The distinction is critical when we approach the work of many younger artists currently appropriating and deploying Minimalism, together with an inherited set of questions concerning theatricality and subjectivity. Minimalism’s original intent was refractory: to clarify esthetic experience and to minimize content, the mirroring function of art was negated in favor of locating content outside the art object, and for this reason a viewer was prerequisite. This viewer, however, was construed less in intellectual terms than as physical; the viewer, as Fried observed, was a body. Whereas Minimalism’s failure to supersede institutional values and commodification was foregrounded in first-generation appropriation art, which situated its critique in the realm of displaced desire (and of Jean Baudrillard’s simulacrum), the current generation constructs its critique somewhat differently by fetishizing the “body” of the Minimalist object as gendered and erotic, and recoding the viewer in his or her relation to the object as ideologically determined. For these artists, the formal and rhetorical language of Minimalism—the rigid, unyielding structures, the harshly cold materials of industry and technology—and the passive subject position of the viewer are seen as analogous to the phallocentric, patriarchal order wherein representation acts to regulate and define the subjects it addresses. Eschewing the impersonality of the Minimalist object, they have sought to radicalize the post-Modern concept of the simulacrum by “de-naturaliz[ing] the traditional historiographic separation of . . . the personal and the political.”6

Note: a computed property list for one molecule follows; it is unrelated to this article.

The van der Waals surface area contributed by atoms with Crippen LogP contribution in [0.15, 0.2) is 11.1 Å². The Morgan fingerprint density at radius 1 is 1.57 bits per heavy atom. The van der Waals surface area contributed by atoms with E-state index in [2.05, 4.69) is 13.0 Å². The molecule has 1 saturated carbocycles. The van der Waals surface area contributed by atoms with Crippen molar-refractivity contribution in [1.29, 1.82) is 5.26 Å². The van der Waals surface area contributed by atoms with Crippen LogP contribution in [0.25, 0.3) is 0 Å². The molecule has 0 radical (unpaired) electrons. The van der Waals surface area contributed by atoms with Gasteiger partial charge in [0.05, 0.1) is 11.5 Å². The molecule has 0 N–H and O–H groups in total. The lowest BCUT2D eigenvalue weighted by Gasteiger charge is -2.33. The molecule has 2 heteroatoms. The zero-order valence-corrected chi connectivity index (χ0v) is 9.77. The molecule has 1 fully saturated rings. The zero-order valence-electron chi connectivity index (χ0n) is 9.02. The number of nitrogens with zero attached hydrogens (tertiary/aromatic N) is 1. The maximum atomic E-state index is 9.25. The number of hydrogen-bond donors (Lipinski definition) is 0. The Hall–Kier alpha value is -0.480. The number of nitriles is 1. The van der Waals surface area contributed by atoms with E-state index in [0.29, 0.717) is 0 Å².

Prominent among these artists is Felix Gonzalez-Torres, whose work, while personal in nature, is not constituted in terms of individual expression; rather, he deals with systems of meaning operating within conventions that are socially produced. By inscribing his practice within the framework of sexual politics in general, and homosexual experience in particular, he seeks to index the unavailability of subjectivity to homosexuals in patriarchal culture, disrupting the putative neutrality of the process whereby viewing subjects are caught up in, formed by, and construct meaning. Historically formed by Conceptual art as well as by Minimalism, Gonzalez-Torres’ work includes textual elements—parenthetical titles, aphorisms, or paratactic captions—that emphasize the linguistic basis of the formation of social and sexual identity.